http://fmfaculty.hunter.cuny.edu/~6mix a multi-media journal of public affairs and popular culture produced by students at Hunter College Tue, 11 Jun 2013 22:50:58 +0000 en hourly 1 http://wordpress.org/?v=3.0.4 http://fmfaculty.hunter.cuny.edu/~6mix/?p=143 http://fmfaculty.hunter.cuny.edu/~6mix/?p=143#comments Thu, 23 Dec 2010 01:36:04 +0000 Zuleyka Indarte http://fmfaculty.hunter.cuny.edu/~6mix/?p=143
He’s not alone. Other residents believe there is a not-so-covert agenda behind this refusal to meet the tenants’ basic requests. “The landlords are just trying to get everybody out of the buildings by not fixing anything so people have to move out,” said one woman who lives in one of the buildings. “Then they can fix it up and make it look really nice like they’ve done with two of the apartments in my building, and rent it out for $1500 or more. I wouldn’t pay money like that for this apartment. It’s small and crappy.”
Some say they have been offered money to move out, bitterly referring to it as “bribery,” though the practice is not uncommon when landlords attempt to radically increase rents and bring in new tenants. “He’s offered both me and this other family in the building $10,000 to get us to move out,” said one resident. “We’ve been living here for over 10 years, I pay $700 in rent now, that’s not nearly as much money as he can get out of new residents, so of course he’s desperate to move us out. Two of my neighbors actually took the deal and moved to another apartment building, but it’s tough to find anything for $700 anywhere.”
In a walkthrough of several of the apartments, the conditions resembled those of tenement buildings of the early 1900s. One resident pointed out the makeshift room she made for her three children where the dining room would be, a small 8’ by 8’ square. Another resident proudly showed the sliding panel doors he installed himself to give his cousin some privacy in his room. “He lived in Mexico and recently came to the U.S. and he had nowhere to stay,” he said. “I told him my apartment is really small but I can make some room for you. I turned the living room into a room for him and put this door on so he could feel like he had a room for himself. No one can bother him that way.”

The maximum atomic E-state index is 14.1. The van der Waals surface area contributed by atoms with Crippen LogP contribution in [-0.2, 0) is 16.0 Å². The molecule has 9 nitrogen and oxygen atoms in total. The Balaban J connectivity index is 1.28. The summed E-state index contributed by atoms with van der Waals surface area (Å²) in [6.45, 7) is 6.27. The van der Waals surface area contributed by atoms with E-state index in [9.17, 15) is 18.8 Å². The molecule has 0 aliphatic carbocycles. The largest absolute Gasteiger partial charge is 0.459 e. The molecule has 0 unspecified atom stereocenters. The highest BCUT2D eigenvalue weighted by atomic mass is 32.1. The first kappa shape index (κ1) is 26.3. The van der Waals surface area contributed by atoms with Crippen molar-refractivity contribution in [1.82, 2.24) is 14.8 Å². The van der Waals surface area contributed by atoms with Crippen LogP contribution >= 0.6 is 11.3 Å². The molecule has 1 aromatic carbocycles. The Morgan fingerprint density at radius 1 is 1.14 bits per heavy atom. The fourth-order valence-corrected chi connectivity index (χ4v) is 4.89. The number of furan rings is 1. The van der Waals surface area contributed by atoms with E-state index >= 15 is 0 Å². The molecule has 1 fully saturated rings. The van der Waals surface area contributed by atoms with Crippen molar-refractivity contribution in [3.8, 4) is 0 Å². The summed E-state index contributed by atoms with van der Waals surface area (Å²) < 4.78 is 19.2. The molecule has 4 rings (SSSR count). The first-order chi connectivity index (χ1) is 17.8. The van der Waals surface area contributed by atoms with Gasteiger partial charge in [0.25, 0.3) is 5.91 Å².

Many residents of these buildings say they feel intimidated by the landlords, and in some cases, that they are being extorted. However, most are too afraid or too busy to speak up and do something about it. “I don’t want to end up having to move to another building with higher rent if I say something to the city about this,” said one resident. “I’m sure they’d condemn the building because of the conditions and we’d all have to move out. I don’t have the time or money to do anything like that anyway. I’m just trying to work to keep my wife and kids fed.”
“I feel bad complaining anyway,” he added. “At least I have a roof over my head. There are plenty out there that can’t say that for themselves.”]]> http://fmfaculty.hunter.cuny.edu/~6mix/?feed=rss2&p=143 0
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